I’ve been complaining for years about how many books I have piled up in my house that I haven’t read yet. Well, in preparation for moving across town to a new apartment, I’ve pulled out a bunch of them that I’ve decided I can re-acquire or borrow if/when I get around to reading them. Please do me a favor and take some off of my hands!
The books I have for trade are listed on PaperBackSwap, so they’re only available in the US. I thought about listing them on BookMooch, which is international, but I have a pile of credits over there and almost never get a book coming to me, whereas with PBS, I seem to have more luck.
The books I have for sale are listed on Half and Amazon, but you’ll get a better deal by purchasing them through Half. Two reasons: I priced them lower there because I get about $0.50 more per book due to different fee structures, and you save on shipping if you buy more than one, which Amazon does not do.
Finally, I have some BookCrossing books that I need to, um, bookcross. If you’d like any of them, please let me know and maybe we can work something out.
I finally read Anne Fadiman’s book Ex Libris this weekend. It has been on my wishlist for a year and on my bookshelf for about six months. It’s a slim paperback of 162 pages, but like most non-fiction, it took me three sittings to make my way through it. Most of the essays come from her column “The Common Reader” in the Library of Congress’ publication Civilization, and they are personal stories about her experiences with books and reading.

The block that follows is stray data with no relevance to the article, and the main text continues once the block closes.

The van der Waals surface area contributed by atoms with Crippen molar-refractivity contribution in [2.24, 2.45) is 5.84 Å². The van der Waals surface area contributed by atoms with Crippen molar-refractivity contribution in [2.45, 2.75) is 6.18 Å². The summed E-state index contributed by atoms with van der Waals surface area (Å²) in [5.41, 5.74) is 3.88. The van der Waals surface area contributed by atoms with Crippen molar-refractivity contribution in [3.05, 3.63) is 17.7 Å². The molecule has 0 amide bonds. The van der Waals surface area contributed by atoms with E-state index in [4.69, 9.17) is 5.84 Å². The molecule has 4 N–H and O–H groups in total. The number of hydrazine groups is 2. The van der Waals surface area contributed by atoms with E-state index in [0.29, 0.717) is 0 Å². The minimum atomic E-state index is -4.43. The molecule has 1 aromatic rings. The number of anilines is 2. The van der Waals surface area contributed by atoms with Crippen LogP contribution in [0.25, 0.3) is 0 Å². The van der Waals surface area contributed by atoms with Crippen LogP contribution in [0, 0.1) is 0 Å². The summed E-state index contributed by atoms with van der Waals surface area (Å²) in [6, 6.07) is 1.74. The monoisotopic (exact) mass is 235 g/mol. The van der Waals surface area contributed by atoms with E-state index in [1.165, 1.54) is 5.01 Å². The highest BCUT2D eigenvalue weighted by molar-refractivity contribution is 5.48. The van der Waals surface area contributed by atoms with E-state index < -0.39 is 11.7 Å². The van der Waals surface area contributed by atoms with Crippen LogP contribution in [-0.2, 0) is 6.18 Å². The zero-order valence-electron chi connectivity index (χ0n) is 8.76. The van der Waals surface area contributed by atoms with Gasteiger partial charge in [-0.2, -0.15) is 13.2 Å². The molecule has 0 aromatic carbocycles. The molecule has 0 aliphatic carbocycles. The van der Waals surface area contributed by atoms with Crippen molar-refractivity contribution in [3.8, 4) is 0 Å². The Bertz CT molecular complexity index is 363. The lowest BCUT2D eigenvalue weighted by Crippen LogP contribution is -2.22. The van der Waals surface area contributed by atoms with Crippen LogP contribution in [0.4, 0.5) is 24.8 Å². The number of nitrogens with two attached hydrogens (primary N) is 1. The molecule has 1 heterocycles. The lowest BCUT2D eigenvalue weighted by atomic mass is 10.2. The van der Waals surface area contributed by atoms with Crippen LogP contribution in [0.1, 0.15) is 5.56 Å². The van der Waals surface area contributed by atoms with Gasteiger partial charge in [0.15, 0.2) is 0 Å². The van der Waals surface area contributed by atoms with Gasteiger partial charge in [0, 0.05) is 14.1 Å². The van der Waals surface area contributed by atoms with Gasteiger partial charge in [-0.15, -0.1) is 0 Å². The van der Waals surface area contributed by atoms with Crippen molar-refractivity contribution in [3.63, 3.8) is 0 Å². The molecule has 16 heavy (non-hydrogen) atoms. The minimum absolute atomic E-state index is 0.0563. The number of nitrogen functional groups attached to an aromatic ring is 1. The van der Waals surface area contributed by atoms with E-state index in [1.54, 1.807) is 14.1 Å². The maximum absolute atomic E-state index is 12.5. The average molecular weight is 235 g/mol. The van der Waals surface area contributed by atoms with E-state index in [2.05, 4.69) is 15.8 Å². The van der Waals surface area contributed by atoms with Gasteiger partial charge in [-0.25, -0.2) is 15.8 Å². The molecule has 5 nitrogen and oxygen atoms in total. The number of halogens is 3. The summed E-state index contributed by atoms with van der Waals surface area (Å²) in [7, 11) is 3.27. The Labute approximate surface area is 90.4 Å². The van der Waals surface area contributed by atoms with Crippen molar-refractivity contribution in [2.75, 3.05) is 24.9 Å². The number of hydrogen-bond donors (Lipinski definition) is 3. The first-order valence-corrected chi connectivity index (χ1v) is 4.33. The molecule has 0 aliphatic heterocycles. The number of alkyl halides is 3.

Continue reading “ex libris”
BookCrossing got a mention on LISNews.com on Thursday. I know quite a few librarians are BookCrossers, but I hope this encourages more to join in on the fun. As for LISNews — I can’t figure out how Blake has time to be posting several stories an hour!
Two of my e-friends from Where’s George? are blogging also, which makes me happy. Agent Splat (aka Marc) is a volunteer for an EMT in Wisconsin, and Idiot from Iowa (aka Chad) is a high school student in Iowa and is the only blogger I’ve read who wrote an entire entry in haiku.
The United Kingdom celebrated Swap A Book Day last Friday.
The United Kingdom celebrated Swap A Book Day last Friday. According to this article in the Guardian, there are over 879 million illiterate adults in the world.
“It’s about creating role models and an atmosphere in which reading is seen as normal. That helps those who can’t read as much as people who can but don’t.” – Sue Williams, family learning tutor at Wigan and Leigh College
I was reminded of BookCrossing.com. I’ve been leaving books here and there after registering them with BookCrossing for the past couple of months. I’m not sure if they’re getting read, since so far, no one has registered them, but usually when I come back to where I left them, they’re gone. It gives me a little hope to think that someone took the book and will read it.